Helping your child handle big feelings: Part 3: Regulation strategies
Updated: May 2, 2022
I have now posted a lot about what big feelings look like in young kids. In part 1, I talked about supporting children through their big feelings by offering comfort and labeling their emotions, but not necessarily jumping in to fix the problem for them. I also mentioned a few calming strategies. I want to discuss these in more depth here.
Most of us know about taking slow deep breaths to calm down. This is a powerful tool and fairly easy to learn. There are so many little games to try to teach this to young kids. A classic is “birthday cake breathing.” Tell your child to “take a deep breath in to smell the birthday cake,” and “blow out your breath slowly to blow out the candles.” Young children might also get into the game of pretending to mix and bake an imaginary birthday cake first. There is also balloon breathing (inhale like you’re filling up a balloon, exhale like you’re letting the air out of it); snake breathing (hiss like a snake as you breathe in and out); tumble dryer breathing; five finger breathing, and more! Here’s a list with several good ideas.
Progressive muscle relaxation can be great for kids, though many young kids struggle to focus with this. Progressive muscle relaxation is especially good for kids age seven and up who realize that they don’t like how it feels when they get upset and are interested in learning how to feel better. Young kids can do simple muscle relaxation if you make a game out of it: tense up like a robot, then go floppy like a noodle. Or squeeze a lemon and let it go. Here are more ideas for progressive muscle relaxation for younger and older kids:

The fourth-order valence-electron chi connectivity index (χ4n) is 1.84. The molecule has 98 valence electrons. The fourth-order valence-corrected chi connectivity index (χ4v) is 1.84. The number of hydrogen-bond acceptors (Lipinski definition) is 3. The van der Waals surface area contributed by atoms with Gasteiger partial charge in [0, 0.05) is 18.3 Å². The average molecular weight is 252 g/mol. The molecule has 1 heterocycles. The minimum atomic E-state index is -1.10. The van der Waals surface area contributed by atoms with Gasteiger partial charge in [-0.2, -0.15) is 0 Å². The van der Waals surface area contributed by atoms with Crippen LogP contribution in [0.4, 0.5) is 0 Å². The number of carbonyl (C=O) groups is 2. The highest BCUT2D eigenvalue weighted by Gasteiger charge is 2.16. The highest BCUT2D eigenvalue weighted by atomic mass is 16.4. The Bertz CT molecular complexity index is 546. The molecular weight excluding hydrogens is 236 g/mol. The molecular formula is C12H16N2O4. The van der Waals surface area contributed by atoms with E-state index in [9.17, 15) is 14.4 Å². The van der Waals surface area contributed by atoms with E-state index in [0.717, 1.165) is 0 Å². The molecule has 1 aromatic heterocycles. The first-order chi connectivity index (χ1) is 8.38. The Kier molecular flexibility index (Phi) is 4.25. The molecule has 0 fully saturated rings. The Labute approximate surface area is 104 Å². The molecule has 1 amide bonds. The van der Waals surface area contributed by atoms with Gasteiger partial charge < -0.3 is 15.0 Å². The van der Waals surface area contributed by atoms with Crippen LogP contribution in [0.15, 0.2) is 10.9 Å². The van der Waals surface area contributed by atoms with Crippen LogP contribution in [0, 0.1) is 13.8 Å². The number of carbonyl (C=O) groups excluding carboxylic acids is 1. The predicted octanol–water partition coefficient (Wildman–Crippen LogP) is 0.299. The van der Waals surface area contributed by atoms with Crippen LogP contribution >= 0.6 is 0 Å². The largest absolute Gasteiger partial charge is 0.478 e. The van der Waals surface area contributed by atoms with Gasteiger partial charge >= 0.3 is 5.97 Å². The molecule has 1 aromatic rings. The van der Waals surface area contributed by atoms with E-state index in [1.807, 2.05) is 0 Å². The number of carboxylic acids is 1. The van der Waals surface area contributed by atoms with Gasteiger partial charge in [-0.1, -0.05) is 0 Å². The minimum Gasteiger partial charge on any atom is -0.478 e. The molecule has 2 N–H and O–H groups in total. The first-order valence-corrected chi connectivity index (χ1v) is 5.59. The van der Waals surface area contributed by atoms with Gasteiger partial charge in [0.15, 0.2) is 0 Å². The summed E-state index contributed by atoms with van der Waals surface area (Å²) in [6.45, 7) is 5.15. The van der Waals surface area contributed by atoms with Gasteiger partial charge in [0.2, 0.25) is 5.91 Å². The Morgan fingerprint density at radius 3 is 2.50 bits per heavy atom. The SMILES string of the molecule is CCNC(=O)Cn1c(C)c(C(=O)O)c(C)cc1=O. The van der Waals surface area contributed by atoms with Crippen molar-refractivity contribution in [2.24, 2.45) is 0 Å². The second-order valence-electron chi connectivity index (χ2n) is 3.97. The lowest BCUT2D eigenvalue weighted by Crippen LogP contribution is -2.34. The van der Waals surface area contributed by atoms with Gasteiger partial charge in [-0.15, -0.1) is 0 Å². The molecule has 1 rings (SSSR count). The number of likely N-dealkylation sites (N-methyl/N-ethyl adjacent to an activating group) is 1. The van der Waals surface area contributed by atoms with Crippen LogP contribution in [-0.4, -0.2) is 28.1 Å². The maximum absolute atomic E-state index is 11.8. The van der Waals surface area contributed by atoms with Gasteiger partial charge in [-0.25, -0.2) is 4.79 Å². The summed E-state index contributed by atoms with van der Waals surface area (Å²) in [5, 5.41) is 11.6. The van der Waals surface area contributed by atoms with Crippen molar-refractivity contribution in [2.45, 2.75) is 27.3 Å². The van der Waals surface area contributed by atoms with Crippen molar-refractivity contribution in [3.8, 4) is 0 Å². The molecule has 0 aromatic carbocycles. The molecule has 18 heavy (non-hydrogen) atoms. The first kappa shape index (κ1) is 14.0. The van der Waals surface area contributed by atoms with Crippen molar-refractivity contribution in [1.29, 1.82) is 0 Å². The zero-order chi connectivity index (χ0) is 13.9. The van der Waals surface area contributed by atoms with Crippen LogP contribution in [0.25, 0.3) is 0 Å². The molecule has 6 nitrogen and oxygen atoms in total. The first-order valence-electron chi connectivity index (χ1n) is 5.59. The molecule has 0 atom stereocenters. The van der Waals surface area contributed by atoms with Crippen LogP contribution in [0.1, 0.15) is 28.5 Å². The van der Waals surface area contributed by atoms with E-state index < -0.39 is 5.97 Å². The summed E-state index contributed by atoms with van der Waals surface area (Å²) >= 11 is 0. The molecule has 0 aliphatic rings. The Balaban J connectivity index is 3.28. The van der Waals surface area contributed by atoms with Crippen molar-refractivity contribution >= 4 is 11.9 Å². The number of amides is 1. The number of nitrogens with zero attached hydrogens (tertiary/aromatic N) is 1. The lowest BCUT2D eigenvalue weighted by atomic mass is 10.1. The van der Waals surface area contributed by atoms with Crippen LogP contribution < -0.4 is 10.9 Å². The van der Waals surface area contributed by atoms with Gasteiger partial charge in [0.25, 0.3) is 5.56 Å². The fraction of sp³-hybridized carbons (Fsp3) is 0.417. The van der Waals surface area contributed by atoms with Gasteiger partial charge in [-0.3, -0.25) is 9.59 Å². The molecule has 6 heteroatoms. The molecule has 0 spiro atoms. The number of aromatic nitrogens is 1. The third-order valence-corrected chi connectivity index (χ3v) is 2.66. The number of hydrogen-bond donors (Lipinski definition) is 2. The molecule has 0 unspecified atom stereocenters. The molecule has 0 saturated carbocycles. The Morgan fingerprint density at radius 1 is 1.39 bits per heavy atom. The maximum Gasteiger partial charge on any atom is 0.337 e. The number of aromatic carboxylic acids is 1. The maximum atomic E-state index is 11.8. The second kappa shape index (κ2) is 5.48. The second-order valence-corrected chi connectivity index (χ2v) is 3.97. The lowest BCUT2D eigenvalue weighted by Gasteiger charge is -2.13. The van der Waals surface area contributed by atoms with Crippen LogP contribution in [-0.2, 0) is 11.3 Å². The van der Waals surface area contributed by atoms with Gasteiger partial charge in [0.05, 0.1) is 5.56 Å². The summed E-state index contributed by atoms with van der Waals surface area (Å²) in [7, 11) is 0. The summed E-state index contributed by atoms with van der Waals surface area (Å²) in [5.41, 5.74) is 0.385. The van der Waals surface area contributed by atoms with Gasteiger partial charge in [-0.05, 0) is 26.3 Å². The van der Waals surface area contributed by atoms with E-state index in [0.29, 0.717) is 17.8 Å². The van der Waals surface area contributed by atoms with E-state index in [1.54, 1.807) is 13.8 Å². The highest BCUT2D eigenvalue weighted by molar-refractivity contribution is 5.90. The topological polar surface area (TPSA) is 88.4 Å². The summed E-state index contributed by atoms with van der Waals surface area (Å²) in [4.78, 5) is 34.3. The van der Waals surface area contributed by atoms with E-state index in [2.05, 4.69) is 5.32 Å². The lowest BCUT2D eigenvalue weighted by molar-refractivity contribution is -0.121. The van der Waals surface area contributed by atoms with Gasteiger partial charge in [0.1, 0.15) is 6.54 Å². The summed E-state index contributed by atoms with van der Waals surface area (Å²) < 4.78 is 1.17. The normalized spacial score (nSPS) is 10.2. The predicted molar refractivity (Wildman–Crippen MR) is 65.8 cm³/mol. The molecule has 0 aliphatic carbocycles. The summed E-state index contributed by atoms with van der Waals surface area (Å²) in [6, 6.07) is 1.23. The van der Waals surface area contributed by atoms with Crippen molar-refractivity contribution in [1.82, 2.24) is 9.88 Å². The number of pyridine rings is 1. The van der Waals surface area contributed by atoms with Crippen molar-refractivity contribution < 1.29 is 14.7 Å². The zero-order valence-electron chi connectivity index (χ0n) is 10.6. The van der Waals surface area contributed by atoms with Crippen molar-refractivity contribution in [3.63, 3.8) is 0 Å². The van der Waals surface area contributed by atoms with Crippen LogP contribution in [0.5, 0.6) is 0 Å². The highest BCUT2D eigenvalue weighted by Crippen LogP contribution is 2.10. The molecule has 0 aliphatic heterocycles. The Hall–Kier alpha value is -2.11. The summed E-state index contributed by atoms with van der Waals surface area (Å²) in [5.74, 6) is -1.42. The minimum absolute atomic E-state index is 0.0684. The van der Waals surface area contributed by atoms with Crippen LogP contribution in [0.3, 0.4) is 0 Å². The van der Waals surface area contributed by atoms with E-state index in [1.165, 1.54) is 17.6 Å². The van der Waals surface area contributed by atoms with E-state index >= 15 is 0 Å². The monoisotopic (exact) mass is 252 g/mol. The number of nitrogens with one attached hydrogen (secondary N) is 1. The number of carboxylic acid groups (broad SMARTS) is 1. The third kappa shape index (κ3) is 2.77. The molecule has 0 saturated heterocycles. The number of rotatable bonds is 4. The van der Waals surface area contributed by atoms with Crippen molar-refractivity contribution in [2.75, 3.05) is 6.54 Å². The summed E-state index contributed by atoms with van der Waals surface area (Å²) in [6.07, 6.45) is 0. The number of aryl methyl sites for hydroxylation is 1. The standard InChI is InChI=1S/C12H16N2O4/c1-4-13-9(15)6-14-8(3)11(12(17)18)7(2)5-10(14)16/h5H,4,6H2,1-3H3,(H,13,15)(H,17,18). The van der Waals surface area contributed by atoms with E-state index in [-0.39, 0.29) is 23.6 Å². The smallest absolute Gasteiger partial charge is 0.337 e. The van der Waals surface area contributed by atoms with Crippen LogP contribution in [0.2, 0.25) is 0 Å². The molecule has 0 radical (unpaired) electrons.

Here is a lovely grounding exercise for a child to take a break from his thoughts and focus on the present moment.
Sensory activities are great for helping kids (and adults) calm down. Fidget toys are actually a brilliant invention for mental health! Squeezing a stress ball or popping a pop-it are good for helping kids to stay calm in general, or calm down quickly in the moment. Many kids will voluntarily choose the option to squeeze something. Playing with water, sand, rice or lentils can also be very calming if this is an easy option. Chewing gum, sucking a mint, or smelling something nice can also quickly soothe a child. Even taking a drink of water or splashing water on her face can help.
Movement is very helpful when children are angry, frustrated, or anxious. Taking a walk can feel good to an older child – you can offer your company if they would like. A child may also be more willing to talk about what is bothering her while walking. Some children would rather do jumping jacks, pushups, (or push hard against a wall), or march or run.
For other children, a mindful, calming activity, like coloring, or a mindful game, is most helpful. (Mindfulness, in a very brief nutshell, means bringing your attention to the present moment, which then takes your attention away from the thing you are upset about. See my earlier blog post on the topic).
Most of these strategies will be most helpful if you and your child choose one or two to practice in advance and make part of your daily routine. Many children, though not all, will resist the suggestion to use a calming activity in the moment. (Though they may be more receptive if you first allow them to cry and yell – but not hit or kick – and validate their feelings, then make the suggestion as they are beginning to calm down). It can be very helpful to have a family routine to do a breathing exercise together first thing in the morning or before bed. If breathing, or any other calming strategy, becomes an instinctive habit, your child is more likely to use it on her own when she needs to calm down.